How to use the UNNEST function in BigQuery to analyze event parameters in Analytics

Using BigQuery is a great way to generate some custom in-depth analysis of your Google Analytics data, but to really unlock that data, it helps to know a few tricks. Today, let’s talk about one of the most important ones: Using the function to analyze event parameters and user properties that you receive along with your Analytics data.

One of the trickier parts of working with Firebase data in BigQuery — and this applies not just to Analytics data but to Crashlytics data, too — is that your data is not organized in nice little rows and columns like this:

How you’re probably imagining your BigQuery data

Instead, your data consists of rows that maybe look a little more like JSON objects, where columns could contain a single bit of data, but they could also contain arrays, structs, or even arrays of structs. Maybe something a little more like this:

What your BigQuery data is really like

Working with this data can be weird at first, but once you learn a couple of tricks, it’s not so bad.

Let’s start by looking at our public sample data for our game of Flood-it. Feel free to follow along; this data is available for anybody to play with.

In particular, I’m interested in the event. This is the event that we record when the user successfully completes a quickplay level in the game. Here, let’s take a look at a few:

SELECT *
FROM `firebase-public-project.analytics_153293282.events_20180915`
WHERE event_name = "level_complete_quickplay"
LIMIT 10

If you run this, you’ll see a number of level complete events, along with a couple of other event parameters that seem interesting. We’ve got a parameter, which is recording the number of moves it took for a player to complete the level, and a parameter, which records the board size (, , or )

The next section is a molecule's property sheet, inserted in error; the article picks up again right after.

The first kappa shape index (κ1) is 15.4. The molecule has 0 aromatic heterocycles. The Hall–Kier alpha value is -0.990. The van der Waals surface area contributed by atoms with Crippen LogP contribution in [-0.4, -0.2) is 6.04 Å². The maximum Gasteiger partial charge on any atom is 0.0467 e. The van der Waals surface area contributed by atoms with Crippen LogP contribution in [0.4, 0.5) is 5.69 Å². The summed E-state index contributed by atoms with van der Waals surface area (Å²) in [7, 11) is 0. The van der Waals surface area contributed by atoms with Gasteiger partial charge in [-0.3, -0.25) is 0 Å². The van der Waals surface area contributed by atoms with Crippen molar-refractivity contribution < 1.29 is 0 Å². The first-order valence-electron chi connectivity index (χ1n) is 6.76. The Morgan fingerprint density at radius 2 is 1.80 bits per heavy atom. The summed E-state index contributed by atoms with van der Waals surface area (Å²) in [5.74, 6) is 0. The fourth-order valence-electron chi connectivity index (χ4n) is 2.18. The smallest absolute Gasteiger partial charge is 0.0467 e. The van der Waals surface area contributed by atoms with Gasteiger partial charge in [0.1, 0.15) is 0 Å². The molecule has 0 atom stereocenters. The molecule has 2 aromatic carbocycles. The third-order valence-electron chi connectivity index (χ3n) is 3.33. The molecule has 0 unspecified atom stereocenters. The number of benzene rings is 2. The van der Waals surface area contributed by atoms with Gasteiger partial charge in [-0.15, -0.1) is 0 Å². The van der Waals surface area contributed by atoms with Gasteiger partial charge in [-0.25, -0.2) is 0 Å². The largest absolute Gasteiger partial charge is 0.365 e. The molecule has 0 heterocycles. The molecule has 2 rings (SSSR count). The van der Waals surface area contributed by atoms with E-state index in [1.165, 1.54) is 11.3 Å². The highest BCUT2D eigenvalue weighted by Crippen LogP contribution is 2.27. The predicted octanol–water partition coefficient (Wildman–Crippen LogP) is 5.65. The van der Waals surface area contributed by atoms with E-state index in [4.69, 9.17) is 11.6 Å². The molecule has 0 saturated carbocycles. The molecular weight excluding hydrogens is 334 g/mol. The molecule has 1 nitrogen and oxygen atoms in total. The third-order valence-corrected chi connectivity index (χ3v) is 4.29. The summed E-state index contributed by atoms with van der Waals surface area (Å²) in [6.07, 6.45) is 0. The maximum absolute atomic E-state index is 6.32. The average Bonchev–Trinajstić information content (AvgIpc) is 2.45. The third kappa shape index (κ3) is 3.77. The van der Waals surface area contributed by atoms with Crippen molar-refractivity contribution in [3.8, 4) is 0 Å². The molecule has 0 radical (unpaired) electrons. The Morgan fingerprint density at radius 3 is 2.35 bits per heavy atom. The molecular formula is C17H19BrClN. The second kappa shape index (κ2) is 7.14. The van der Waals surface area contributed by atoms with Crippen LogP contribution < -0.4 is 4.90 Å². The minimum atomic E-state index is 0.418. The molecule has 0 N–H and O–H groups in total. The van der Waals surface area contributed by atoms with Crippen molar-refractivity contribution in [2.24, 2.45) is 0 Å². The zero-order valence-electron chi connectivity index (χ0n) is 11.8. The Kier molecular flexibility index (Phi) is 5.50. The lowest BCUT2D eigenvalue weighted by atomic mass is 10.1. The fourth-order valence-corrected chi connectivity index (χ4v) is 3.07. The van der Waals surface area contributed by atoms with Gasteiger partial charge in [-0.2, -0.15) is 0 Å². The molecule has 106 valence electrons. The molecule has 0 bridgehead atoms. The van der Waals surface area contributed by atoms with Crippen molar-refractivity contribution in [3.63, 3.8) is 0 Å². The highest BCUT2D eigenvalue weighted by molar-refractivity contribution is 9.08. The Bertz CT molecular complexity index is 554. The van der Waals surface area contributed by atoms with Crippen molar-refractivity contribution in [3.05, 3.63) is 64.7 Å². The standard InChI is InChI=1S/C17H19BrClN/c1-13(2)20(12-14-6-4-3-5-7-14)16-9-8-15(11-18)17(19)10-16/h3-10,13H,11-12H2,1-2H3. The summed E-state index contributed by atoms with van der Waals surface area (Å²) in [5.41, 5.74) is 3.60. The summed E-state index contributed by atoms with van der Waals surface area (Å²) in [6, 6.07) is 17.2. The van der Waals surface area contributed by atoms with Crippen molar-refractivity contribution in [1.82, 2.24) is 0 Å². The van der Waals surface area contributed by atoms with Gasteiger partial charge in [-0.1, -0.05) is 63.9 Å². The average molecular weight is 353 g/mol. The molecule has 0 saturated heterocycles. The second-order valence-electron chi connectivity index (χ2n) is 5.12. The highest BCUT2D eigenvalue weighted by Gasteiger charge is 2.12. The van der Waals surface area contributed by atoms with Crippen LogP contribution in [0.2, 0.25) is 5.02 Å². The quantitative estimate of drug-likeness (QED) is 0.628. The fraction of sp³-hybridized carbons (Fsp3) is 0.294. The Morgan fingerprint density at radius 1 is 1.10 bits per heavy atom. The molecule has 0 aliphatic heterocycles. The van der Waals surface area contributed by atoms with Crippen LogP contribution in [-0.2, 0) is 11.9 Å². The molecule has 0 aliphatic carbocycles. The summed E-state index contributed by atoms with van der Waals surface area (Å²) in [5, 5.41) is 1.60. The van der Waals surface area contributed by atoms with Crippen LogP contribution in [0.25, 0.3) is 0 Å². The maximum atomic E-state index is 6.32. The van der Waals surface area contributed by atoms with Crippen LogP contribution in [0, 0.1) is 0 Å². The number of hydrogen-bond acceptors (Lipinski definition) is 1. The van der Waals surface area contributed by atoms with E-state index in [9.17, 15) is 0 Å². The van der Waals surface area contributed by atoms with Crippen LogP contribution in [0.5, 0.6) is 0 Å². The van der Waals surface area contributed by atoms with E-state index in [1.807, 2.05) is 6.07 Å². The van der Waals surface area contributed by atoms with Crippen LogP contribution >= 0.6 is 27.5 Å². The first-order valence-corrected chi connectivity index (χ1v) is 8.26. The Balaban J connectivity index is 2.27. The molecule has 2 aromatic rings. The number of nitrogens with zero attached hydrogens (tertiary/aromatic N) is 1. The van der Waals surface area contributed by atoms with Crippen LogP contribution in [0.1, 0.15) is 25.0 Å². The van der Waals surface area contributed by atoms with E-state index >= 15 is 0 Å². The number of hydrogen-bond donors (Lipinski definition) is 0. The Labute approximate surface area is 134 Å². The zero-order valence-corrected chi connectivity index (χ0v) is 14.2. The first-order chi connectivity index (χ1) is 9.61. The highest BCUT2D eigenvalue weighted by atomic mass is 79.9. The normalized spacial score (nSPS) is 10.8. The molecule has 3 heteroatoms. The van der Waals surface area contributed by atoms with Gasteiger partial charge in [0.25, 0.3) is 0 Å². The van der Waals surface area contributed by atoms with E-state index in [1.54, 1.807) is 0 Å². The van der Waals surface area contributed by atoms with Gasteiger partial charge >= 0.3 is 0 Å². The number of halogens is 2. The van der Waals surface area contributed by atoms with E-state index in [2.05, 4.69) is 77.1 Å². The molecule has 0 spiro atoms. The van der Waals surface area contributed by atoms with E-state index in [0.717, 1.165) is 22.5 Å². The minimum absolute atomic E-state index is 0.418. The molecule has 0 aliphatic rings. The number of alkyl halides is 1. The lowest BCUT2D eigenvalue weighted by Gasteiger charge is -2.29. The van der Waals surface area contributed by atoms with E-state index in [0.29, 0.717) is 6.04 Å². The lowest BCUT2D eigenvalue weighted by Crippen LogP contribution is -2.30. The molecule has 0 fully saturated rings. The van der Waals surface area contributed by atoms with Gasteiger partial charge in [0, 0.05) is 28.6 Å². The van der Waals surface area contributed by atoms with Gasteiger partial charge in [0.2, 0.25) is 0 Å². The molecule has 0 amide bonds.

You might also notice that each of these parameters doesn’t have a single value column, but several: , , and .

Basically, you can think of this as kind of a struct that we use to store your parameter values, and in practice most of them end up being nil. But it’s a nice way of making sure we can take a number of different parameters with a bunch of different formats and store them in a consistent way.

So, let’s figure out the average user score just by looking at event parameters where is equal to . Seems pretty simple, right?

SELECT *
FROM `firebase-public-project.analytics_153293282.events_20180915`
WHERE event_name = "level_complete_quickplay"
AND event_params.key = "value"
LIMIT 10

Oh, dear. That’s… a really weird error message.

The problem here is that is essentially an array (actually in BigQuery parlance it’s a “repeated record”, but you can think of it as an array). So while it might contain several rows that themselves have a field, it doesn’t have one itself.

This is where the function comes in. It basically lets you take elements in an array and expand each one of these individual elements. You can then join your original row against each unnested element to add them to your table.

To use a simpler example, let’s imagine we have a table full of spaceships. And is an array, much like was in our analytics tables.

Right now, if I wanted to find spaceships that contain a crew member named Zoe, I couldn’t do that with a line like this.

SELECT * FROM `spaceships` WHERE crew = "Zoe"

But if I were to write something like this…

SELECT * FROM `spaceships` CROSS JOIN UNNEST(crew) as crew_member

What BigQuery will do is take every individual member in my crew array, and add it on as a new column in my row called It will repeat my original row as needed to accompany each new value. Kinda like in this nifty animation:

Once I’ve done that, it’s easy to select spaceships with crew members named Zoe.

SELECT * FROM `spaceships` 
CROSS JOIN UNNEST(crew) as crew_member
WHERE crew_member = "Zoe"

You’ll find that in practice, though, most BigQuery developers will replace the with a comma, like so:

SELECT * FROM `spaceships`,
UNNEST(crew) as crew_member
WHERE crew_member = "Zoe"

It still does the same thing, it just looks cooler. (BigQuery developers are all about looking cool.)

So going back to our example, we essentially have an array (or repeated record) of . So if I were to say:

SELECT * FROM `my_analtyics_table`,
UNNEST(event_params) as param

…what BigQuery will do is take each individual event parameter and expand them out into a new column called , and repeat the original row as needed. Like this: